.

Strummer's Last Songs Due

Mescaleros guitarist completing final recordings

January 14, 2003 12:00 AM ET

Before his sudden death on December 22nd, Joe Strummer had been spending time in studios from Los Angeles to Wales, chipping away at a new album while touring with his band, the Mescaleros. "He was working at an energy that wiped us all out," says Mescaleros guitarist Martin Slattery.

Most of the songs are not finished, but Slattery says the band plans to go back in the studio and complete the album for release later this year. "There are definitely songs waiting to be finished, just in terms of production -- not in terms of lyrics, vocals and melody," he says. "I want it to be as close to what Joe wanted as possible. I think I know what that is."

Strummer, 50, died as a result of congenital heart failure, with no warning signs. "We feel like the rug has been pulled from under our feet," Clash bassist Paul Simonon told Rolling Stone. "Joe was really healthy."

On December 30th, the Mescaleros joined Strummer's family as well as Simonon and Clash members Mick Jones and Topper Headon for a memorial service at the West London Crematorium. Earlier that day, Strummer's widow, Lucinda, his two daughters and a step-daughter joined a procession that wound through many of the singer's old haunts in London's Ladbroke Grove area, including the pub where Strummer played gigs in the mid-Seventies with his band, the 101ers. His casket was adorned with bumper stickers reading "question authority" and "vinyl rules."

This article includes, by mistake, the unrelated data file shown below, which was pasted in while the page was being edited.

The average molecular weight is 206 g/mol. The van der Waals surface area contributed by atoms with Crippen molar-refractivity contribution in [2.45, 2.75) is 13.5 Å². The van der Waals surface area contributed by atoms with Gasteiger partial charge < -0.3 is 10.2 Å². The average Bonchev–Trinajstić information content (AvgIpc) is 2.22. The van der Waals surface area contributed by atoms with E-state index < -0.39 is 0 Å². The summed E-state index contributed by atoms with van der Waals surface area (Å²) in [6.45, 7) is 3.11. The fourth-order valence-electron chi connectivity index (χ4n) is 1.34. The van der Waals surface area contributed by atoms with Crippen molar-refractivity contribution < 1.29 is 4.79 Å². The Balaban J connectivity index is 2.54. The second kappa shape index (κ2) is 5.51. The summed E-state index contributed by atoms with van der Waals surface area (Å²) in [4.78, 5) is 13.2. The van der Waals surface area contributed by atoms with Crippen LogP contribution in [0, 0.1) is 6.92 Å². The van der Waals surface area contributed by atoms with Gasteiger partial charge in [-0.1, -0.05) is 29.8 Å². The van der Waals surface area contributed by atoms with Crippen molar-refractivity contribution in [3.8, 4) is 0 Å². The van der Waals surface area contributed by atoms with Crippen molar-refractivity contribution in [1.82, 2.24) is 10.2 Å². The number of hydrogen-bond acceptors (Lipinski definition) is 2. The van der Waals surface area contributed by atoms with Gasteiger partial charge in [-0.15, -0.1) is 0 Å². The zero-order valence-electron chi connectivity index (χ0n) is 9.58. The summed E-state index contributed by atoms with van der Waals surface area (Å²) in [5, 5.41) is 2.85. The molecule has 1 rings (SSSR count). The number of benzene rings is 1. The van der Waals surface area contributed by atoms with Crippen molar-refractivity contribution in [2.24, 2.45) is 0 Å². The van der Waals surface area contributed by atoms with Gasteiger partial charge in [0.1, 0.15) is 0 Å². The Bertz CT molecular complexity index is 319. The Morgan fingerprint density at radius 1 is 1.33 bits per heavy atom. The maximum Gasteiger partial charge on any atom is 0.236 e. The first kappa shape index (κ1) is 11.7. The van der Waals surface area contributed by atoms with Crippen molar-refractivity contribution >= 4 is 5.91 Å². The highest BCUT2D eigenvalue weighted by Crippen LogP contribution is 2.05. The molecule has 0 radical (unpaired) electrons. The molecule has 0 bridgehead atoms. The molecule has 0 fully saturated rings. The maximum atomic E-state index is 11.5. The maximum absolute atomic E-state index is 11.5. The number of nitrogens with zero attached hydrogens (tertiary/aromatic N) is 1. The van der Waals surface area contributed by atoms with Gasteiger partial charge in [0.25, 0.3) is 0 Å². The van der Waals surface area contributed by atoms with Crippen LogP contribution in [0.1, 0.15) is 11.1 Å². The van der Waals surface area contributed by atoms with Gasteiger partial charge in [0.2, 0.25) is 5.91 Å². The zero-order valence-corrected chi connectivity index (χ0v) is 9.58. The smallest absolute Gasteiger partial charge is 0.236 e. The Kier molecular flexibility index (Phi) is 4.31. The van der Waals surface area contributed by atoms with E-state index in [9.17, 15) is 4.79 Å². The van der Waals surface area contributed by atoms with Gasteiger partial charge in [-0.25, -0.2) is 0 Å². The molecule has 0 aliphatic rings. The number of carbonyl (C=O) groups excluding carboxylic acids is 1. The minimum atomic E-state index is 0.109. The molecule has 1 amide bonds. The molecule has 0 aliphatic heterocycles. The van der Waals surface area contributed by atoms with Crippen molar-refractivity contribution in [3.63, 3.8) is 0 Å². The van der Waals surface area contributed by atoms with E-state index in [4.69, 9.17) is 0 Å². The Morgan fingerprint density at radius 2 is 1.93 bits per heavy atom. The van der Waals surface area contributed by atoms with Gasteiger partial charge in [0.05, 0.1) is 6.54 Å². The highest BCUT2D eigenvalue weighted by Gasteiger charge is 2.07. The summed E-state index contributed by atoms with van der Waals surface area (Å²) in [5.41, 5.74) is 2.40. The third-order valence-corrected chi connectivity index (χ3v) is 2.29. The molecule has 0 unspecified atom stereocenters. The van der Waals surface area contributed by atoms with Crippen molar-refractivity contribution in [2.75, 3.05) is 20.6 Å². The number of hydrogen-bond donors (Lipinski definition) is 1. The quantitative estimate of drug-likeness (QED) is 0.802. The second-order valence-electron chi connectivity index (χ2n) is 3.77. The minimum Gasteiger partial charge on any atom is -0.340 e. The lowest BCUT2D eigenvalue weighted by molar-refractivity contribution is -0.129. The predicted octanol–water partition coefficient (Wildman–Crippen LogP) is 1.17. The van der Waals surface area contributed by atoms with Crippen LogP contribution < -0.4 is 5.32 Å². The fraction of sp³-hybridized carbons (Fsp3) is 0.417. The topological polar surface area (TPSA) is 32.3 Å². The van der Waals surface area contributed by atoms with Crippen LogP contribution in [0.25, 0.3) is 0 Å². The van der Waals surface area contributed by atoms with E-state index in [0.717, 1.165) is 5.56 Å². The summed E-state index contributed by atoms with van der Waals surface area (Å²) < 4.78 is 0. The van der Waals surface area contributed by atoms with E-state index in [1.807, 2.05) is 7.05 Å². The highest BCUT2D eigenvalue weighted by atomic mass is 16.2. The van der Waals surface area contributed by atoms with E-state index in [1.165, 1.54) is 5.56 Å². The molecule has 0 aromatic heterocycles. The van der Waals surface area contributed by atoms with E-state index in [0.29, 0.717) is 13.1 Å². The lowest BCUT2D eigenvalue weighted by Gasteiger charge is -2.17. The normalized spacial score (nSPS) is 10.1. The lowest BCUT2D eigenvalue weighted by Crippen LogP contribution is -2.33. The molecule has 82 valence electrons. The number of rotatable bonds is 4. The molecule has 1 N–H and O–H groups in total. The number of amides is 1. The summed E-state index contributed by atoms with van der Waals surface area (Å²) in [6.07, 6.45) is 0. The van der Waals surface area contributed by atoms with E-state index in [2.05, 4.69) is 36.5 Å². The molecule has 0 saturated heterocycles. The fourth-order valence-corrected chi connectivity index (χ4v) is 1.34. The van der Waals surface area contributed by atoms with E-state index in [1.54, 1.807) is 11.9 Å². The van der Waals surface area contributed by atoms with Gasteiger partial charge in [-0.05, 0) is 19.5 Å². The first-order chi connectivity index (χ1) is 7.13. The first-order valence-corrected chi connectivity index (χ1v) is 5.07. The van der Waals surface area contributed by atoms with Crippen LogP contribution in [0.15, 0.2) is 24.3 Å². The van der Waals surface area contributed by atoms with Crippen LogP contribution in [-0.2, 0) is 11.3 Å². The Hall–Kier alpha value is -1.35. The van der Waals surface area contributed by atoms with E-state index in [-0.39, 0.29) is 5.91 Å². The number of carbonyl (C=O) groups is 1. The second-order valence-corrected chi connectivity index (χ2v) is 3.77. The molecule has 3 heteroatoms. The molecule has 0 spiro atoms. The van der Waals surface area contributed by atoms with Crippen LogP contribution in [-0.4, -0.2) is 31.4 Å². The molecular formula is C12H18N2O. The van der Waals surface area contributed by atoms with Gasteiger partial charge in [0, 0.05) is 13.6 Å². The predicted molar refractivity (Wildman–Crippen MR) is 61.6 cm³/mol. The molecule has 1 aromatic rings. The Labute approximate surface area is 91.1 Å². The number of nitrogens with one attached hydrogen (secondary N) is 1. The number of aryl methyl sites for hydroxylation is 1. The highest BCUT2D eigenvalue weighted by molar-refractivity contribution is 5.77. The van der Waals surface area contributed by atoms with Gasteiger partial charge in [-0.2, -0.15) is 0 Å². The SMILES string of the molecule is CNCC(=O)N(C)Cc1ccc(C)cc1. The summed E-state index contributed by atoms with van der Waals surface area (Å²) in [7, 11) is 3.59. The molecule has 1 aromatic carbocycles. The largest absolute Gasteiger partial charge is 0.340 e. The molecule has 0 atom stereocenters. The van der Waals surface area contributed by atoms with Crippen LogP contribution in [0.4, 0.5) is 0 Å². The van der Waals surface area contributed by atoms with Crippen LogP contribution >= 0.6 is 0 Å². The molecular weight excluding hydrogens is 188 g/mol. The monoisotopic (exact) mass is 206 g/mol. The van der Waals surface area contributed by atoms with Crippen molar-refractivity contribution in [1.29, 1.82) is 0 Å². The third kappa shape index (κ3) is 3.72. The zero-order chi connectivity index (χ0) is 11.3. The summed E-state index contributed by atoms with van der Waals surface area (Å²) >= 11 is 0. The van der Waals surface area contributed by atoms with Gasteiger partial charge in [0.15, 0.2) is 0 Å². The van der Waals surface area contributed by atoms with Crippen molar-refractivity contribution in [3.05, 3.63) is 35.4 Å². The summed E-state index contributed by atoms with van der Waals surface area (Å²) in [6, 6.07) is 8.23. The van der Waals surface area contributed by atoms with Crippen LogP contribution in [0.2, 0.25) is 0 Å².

Simonon says that Strummer loved old vinyl LPs. "Joe had moved to the country," says Simonon. "He rented my basement to keep a base in London. We spent many an evening spinning everything from Lee Hazlewood to Anthony Newley, only to be found asleep in the morning by my wife, with the table still turning."

At the service, Strummer was eulogized by Simonon. "It was a really positive vibe," says Slattery. "People were standing out in the rain. After Paul spoke, I played 'White Man in Hammersmith Palais,' and a cheer went up outside. There was a connection."

The Clash will be inducted into the Rock and Roll Hall of Fame in March, but Simonon insists that even if Strummer were alive, the band would not have performed at the ceremony. "I think it's obvious that we wouldn't play it," says Simonon. "The tickets are, like, $1,500. Can you see that as a right-minded place for a group like the Clash to reunite? I think it's a much better story, in a romantic way, that we didn't get back together. It's harder, but it's better."

In other Clash news, a two-CD compilation, The Essential Clash will be issued by Legacy on March 11th.

To read the new issue of Rolling Stone online, plus the entire RS archive: Click Here

prev
Music Main Next
Daily Newsletter

Get the latest RS news in your inbox.

Sign up to receive the Rolling Stone newsletter and special offers from RS and its
marketing partners.

X

We may use your e-mail address to send you the newsletter and offers that may interest you, on behalf of Rolling Stone and its partners. For more information please read our Privacy Policy.

Song Stories

“Bizness”

Tune-Yards | 2011

The opening track to Merrill Garbus’ second album under the Tune-Yards banner (she also plays in the trio Sister Suvi), “Bizness” is a song about relationships that is as colorful as the face paint favored by Garbus both live and in her videos. Disjointed funk bass, skittering African beats, diced-and-sliced horns and Garbus’ dynamic voice, which ranges from playful coos to throat-shredding howls, make “Bizness” reminiscent of another creative medium. “I'd like for them not to be songs as much as quilts or collages or something,” Garbus said.

More Song Stories entries »
 
www.expandtheroom.com